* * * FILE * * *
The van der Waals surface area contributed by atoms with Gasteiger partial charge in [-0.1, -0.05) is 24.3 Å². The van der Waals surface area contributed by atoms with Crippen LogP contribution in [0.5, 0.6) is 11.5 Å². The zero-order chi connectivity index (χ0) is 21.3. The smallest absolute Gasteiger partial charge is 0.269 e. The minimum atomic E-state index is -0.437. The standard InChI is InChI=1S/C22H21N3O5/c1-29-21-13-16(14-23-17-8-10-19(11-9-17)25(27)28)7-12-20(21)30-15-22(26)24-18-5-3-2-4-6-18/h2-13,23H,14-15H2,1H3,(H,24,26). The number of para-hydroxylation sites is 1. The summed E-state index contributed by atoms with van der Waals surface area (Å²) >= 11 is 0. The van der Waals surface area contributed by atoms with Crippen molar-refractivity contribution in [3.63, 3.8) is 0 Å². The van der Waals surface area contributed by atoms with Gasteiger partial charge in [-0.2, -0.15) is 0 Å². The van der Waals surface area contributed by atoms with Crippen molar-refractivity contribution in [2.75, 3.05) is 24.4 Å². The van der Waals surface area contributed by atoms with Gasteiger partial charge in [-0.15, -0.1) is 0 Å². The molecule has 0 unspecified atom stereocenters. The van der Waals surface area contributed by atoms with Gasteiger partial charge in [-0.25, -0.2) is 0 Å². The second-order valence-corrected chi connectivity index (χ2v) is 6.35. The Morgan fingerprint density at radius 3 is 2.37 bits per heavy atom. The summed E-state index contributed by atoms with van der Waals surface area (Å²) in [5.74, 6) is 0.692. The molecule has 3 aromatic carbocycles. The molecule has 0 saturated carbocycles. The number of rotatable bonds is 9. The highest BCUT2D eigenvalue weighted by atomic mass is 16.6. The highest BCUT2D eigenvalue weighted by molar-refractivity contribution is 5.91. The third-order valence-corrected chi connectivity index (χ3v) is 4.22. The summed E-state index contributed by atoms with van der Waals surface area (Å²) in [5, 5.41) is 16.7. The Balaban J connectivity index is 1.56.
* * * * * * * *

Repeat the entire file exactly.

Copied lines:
The van der Waals surface area contributed by atoms with Gasteiger partial charge in [-0.1, -0.05) is 24.3 Å². The van der Waals surface area contributed by atoms with Crippen LogP contribution in [0.5, 0.6) is 11.5 Å². The zero-order chi connectivity index (χ0) is 21.3. The smallest absolute Gasteiger partial charge is 0.269 e. The minimum atomic E-state index is -0.437. The standard InChI is InChI=1S/C22H21N3O5/c1-29-21-13-16(14-23-17-8-10-19(11-9-17)25(27)28)7-12-20(21)30-15-22(26)24-18-5-3-2-4-6-18/h2-13,23H,14-15H2,1H3,(H,24,26). The number of para-hydroxylation sites is 1. The summed E-state index contributed by atoms with van der Waals surface area (Å²) >= 11 is 0. The van der Waals surface area contributed by atoms with Crippen molar-refractivity contribution in [3.63, 3.8) is 0 Å². The van der Waals surface area contributed by atoms with Gasteiger partial charge in [-0.2, -0.15) is 0 Å². The van der Waals surface area contributed by atoms with Crippen molar-refractivity contribution in [2.75, 3.05) is 24.4 Å². The van der Waals surface area contributed by atoms with Gasteiger partial charge in [-0.15, -0.1) is 0 Å². The molecule has 0 unspecified atom stereocenters. The van der Waals surface area contributed by atoms with Gasteiger partial charge in [-0.25, -0.2) is 0 Å². The second-order valence-corrected chi connectivity index (χ2v) is 6.35. The Morgan fingerprint density at radius 3 is 2.37 bits per heavy atom. The summed E-state index contributed by atoms with van der Waals surface area (Å²) in [5.74, 6) is 0.692. The molecule has 3 aromatic carbocycles. The molecule has 0 saturated carbocycles. The number of rotatable bonds is 9. The highest BCUT2D eigenvalue weighted by atomic mass is 16.6. The highest BCUT2D eigenvalue weighted by molar-refractivity contribution is 5.91. The third-order valence-corrected chi connectivity index (χ3v) is 4.22. The summed E-state index contributed by atoms with van der Waals surface area (Å²) in [5, 5.41) is 16.7. The Balaban J connectivity index is 1.56.